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Arizona's structural budget crisis is at the edge of a cliff, about to tip

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Posted: Friday, January 21, 2011 12:00 am

Arizona’s current $1.5 billion budget deficit is only the tip of the iceberg of a problem that cannot be fixed without making structural budget changes to assure its future stability.

That was the message delivered to 120 business and community leaders Wednesday (Jan. 19) at the Westin La Paloma Resort and Spa put on by the Southern Arizona Leadership Council. Titled the “State of OUR State,” it unveiled a report on Arizona’s budget crisis done by Brookings Mountain West at the University of Nevada Las Vegas and the Morrison Institute for Public Policy at Arizona State University.

The report, “Structurally Unbalanced: Cyclical and Structural Deficits in Arizona” came less than a week after Gov. Jan Brewer released her budget proposal on Jan. 14 and suggest her proposal fails to address the state’s deeper financial issues.

Brewer’s proposal calls for borrowing nearly $600 million to get the state through this fiscal year, more than half, $330 million, of which would be borrowed from next fiscal year’s budget on June 30, the last day of this fiscal year. The loan would come from the First Things First early childhood program and repaid the next day, under Brewer’s proposal.

Her proposal also includes delaying payments to school districts to put them into next fiscal year.

“These kinds of 24-hour gimmicks are admission that there is a structural problem with the state’s money,” said Grady Gammage, a senior fellow at the Morrison Institute, who delivered the report. “A structural deficit is a political problem. On the left, we want to add services without caring how they will be paid for and on the right, we want to cut taxes without asking from where they money will be replaced.”

A cyclical deficit has to do with economic downturns when reduced economic activity diminishes revenue performance. Structural deficits have to do with the imbalances between revenues and expenditures and expenditure obligations.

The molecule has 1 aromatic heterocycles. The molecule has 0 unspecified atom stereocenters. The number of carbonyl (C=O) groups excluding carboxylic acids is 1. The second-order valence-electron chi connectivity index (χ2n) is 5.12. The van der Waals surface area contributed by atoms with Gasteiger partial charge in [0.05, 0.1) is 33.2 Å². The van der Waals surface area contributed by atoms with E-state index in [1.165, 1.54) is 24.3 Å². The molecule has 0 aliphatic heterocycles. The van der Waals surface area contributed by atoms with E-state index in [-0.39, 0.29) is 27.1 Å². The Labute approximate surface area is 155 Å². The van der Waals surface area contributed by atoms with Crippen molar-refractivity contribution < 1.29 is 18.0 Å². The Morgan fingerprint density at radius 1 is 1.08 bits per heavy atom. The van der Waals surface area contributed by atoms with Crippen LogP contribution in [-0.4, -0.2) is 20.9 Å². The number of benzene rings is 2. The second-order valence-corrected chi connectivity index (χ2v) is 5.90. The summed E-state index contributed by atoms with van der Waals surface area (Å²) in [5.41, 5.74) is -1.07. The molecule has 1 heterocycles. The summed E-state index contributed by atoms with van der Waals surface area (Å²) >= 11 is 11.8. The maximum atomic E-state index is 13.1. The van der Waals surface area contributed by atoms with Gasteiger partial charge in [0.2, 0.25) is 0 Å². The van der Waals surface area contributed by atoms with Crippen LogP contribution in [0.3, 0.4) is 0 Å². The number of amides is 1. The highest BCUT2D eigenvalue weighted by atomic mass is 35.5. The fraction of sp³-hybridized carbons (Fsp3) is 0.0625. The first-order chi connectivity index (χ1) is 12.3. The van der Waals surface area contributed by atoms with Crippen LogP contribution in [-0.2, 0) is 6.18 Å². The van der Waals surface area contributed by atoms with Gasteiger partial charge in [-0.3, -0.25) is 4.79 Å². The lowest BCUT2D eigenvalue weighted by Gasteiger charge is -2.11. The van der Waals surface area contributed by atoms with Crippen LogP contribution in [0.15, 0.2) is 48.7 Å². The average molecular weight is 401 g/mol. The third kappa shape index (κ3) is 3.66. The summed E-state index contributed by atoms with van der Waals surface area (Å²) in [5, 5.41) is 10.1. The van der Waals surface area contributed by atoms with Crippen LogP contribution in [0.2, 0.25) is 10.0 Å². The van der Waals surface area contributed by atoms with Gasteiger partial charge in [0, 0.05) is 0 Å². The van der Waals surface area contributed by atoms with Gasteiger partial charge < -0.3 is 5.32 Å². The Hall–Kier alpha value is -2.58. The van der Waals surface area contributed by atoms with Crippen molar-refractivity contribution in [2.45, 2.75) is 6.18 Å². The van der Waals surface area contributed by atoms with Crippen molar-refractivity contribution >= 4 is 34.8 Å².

“There are three factors that contribute to structural deficits,” Gammage said. “They include: the current fiscal structure, which defines expenditure obligations and the means of financing them through the tax system; the economy and demographics – where sales tax revenue decreases as a population uses more services than purchases goods; and political decision making.”

At the start of this fiscal year, on July 1, 2010, Arizona was looking at a deficit of about $3.4 billion. The cyclical deficit was around $1.2 billion and the structural deficit was $2.1 billion. As a percentage of the budget, Arizona has a 33 percent deficit with 12 percent of that cyclical and 21 percent of it structural.

A companion report compared Arizona’s budget issues with the cyclical and structural deficits of California, Nevada and Colorado.

As of the start of the fiscal year last July, California’s deficit was 21 percent with 12 percent cyclical and 9 percent structural; Colorado had a 7 percent deficit with a 2 percent cyclical surplus and a 9 percent structural deficit; and Nevada had an 18 percent deficit with 17 percent cyclical and 1 percent structural.

“Arizona is the worst state in the west for structural deficits,” Gammage said. “And it would surprise me if there was a state worse than Arizona in the country.”

Gammage said structural deficits need an increase in taxes or a decrease in government services to get revenues and expenditures back in line.

The structural deficit in Arizona predates the recession and is largely the result of policy-induced revenue reductions, according to the report. Dating back to 2007, Arizona had an 18 percent structural deficit. But that same year, Arizona had a 17 percent cyclical surplus for a total budget deficit of 1 percent.

After Gammage delivered the report, there was a panel of economists featuring George Cunningham, who was deputy chief of staff for finance and budget for former Gov. Janet Napolitano, and Dennis Hoffman, director of the Seidman Research Institute and a professor of economics at ASU.

“We don’t need massive tax increases to fix our problem,” said Hoffman. “But people need to be asked to take on more responsibility for the services they are demanding from government. Why would 5 percent be too much to ask?”

He later said a lesser amount, around 4 percent, or $40 per $1,000 of income would solve the deficit.

Other fixes they offered include expanding the tax base to include services, an extraction tax on mining operations and increasing property owner taxes.

Ron Shoopman, president of SALC, said it is extremely important to get these facts in the hands of business owners all around the state.

“We have another cliff facing us in 2014 when the one-cent sales tax goes away,” Shoopman said. “We need to solve this deficit problem now and we need businesses all on the same page. The public and private sector need to work together openly to get this problem solved.”

Contact reporter Joe Pangburn at or (520) 295-4259.

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